The Hundred Years War and the Making of Modern Europe
By David Green
The New Left Project (2014)
Introduction: The first thing anyone learns about the Hundred Years War is that it didn’t last one hundred years. Tradition dates it from 1337 to 1453, but it is more helpful to view this longest of European wars as one phase of a much longer struggle between England and France, spanning the Norman Conquest of 1066 to the 1904 Entente Cordiale. As Charles de Gaulle remarked in June 1962, ‘Our greatest hereditary enemy was not Germany, it was England. From the Hundred Years War to Fashoda, she hardly ceased to struggle against us… she is not naturally inclined to wish us well’.
The war centred on a struggle for control of the duchy of Gascony. Gascony had come under English rule in 1152 and it lay at the heart of the great Angevin Empire. However, the construction of this vast collection of territories created an impossible political situation. For a time, the king of England ruled more of France than his French counterpart—but he ruled his continental territories as the feudal vassal of the French king. As king of England he was supreme in his authority; but as duke of Gascony he was subservient to the Capetian monarchs of France. He owed them various feudal obligations as well as his political allegiance, and this deeply circumscribed his independence not only to govern his continental lordships but also his kingdom of England.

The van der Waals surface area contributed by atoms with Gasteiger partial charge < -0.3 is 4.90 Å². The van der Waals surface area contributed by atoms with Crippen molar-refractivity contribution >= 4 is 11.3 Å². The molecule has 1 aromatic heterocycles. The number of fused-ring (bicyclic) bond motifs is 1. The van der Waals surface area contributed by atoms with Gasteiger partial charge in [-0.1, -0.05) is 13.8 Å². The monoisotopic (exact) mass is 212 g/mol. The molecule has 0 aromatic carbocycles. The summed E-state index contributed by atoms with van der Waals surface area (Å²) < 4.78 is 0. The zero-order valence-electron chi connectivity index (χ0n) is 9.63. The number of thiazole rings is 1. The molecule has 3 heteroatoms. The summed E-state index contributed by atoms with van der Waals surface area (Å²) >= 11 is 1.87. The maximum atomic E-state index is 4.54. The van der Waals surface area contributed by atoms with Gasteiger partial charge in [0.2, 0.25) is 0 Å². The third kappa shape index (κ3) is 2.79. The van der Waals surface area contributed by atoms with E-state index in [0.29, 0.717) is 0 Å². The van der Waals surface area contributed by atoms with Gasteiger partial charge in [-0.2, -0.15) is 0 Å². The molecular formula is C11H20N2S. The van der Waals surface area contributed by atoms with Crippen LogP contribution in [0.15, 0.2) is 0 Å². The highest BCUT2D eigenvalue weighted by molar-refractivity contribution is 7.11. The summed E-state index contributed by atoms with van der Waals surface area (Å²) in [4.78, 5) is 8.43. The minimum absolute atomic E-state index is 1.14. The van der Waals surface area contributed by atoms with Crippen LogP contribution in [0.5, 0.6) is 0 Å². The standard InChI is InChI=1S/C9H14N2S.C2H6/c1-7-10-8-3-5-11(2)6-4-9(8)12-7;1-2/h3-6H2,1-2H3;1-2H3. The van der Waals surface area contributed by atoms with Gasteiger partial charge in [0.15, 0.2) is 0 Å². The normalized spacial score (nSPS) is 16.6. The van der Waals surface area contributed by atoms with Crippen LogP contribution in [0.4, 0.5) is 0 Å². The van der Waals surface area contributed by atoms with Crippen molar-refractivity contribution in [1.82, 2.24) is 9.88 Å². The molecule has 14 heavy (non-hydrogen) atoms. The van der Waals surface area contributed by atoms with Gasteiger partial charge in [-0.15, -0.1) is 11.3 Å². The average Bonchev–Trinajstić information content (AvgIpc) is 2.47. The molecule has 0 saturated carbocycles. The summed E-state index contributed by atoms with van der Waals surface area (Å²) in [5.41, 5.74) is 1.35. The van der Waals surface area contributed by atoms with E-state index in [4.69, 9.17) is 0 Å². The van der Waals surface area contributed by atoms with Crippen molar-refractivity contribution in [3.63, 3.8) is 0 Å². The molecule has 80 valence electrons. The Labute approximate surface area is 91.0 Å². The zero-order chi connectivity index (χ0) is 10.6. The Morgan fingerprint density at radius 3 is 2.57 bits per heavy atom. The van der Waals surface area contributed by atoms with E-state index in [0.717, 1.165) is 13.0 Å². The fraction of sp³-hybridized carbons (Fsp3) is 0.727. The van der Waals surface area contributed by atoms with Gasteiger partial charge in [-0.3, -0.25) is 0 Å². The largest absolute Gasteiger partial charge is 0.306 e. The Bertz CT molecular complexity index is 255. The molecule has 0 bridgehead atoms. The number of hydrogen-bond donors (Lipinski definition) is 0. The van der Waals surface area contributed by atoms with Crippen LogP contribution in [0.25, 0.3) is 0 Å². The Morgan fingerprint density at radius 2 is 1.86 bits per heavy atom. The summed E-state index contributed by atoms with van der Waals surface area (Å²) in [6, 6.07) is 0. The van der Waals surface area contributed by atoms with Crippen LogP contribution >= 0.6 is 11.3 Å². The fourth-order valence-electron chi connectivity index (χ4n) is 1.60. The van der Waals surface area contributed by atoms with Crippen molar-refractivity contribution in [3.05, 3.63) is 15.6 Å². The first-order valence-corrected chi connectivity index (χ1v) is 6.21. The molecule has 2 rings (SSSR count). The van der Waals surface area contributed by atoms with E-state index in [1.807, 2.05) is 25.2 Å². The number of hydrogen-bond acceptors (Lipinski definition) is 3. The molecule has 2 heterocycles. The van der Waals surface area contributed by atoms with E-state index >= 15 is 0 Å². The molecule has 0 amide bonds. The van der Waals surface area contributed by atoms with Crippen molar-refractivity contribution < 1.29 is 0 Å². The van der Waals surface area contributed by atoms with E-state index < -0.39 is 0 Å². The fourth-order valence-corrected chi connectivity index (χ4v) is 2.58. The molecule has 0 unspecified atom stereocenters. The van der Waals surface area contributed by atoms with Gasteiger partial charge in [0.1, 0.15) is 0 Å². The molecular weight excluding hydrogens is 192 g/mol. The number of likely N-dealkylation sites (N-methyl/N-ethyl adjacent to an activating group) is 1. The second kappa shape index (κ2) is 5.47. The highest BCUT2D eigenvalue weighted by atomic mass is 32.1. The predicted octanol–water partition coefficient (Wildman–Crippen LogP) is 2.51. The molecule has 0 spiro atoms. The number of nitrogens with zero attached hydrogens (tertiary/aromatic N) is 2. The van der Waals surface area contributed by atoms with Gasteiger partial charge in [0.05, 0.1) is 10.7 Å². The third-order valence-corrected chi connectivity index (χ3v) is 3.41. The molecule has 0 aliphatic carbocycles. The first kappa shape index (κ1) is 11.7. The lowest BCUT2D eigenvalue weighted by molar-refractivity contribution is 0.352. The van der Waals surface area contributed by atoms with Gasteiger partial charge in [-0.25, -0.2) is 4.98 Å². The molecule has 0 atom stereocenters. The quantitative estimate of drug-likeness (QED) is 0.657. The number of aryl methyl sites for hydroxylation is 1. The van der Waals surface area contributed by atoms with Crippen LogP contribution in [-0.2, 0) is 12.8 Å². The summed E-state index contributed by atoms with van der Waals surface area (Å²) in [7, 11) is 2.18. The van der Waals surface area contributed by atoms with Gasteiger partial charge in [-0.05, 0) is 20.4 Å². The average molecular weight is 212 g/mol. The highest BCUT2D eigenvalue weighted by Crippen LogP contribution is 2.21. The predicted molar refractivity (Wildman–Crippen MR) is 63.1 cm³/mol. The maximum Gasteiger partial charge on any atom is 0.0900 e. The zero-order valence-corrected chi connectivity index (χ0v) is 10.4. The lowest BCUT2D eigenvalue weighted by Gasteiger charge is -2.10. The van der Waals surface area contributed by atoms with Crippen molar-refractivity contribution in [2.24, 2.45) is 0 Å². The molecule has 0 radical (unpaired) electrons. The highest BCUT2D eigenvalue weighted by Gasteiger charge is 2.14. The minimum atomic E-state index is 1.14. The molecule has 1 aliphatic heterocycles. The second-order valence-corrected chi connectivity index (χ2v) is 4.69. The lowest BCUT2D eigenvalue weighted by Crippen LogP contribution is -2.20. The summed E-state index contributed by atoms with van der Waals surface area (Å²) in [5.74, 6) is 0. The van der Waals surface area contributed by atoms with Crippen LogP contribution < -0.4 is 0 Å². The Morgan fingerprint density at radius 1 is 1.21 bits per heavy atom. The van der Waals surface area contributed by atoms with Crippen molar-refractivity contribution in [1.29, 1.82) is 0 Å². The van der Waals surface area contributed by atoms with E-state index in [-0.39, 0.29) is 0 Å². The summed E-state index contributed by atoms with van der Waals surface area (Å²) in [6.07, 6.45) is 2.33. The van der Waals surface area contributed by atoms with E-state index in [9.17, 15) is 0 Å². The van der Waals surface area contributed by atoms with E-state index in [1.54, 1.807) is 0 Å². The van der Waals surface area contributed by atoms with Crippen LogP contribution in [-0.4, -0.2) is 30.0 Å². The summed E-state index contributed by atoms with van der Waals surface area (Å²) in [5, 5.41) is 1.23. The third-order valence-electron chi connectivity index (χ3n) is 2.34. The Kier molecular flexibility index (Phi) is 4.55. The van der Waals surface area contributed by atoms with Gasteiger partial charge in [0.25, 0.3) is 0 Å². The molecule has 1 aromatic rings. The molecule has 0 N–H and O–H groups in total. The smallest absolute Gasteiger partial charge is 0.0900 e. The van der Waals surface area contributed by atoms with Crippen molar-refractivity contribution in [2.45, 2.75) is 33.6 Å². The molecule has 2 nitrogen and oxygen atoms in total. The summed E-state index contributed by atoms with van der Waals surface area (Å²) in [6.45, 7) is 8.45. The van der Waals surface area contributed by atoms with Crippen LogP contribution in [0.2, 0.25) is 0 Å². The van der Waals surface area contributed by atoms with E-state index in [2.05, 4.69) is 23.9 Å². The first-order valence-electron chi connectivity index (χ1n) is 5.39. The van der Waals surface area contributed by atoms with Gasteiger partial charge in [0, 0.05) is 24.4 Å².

The end of the Capetian dynasty in 1328 made Anglo-French relations even more fragile and created a new, still more incendiary arena of conflict—the throne of France itself. Edward III of England claimed the title through his mother, Isabella, the late king’s sister, but a committee of French nobles ensured it passed instead to Philip, count of Valois. This disputed succession triggered the war.
The war’s early stages saw great English successes marked by victories at Crécy (1346) and Poitiers (1356). But the political and territorial gains accrued through those victories were wholly reversed in the 1370s and 1380s, after which a period of relative stasis set in as domestic turmoil during the reigns of Charles VI of France and Richard II of England prevented vigorous efforts abroad.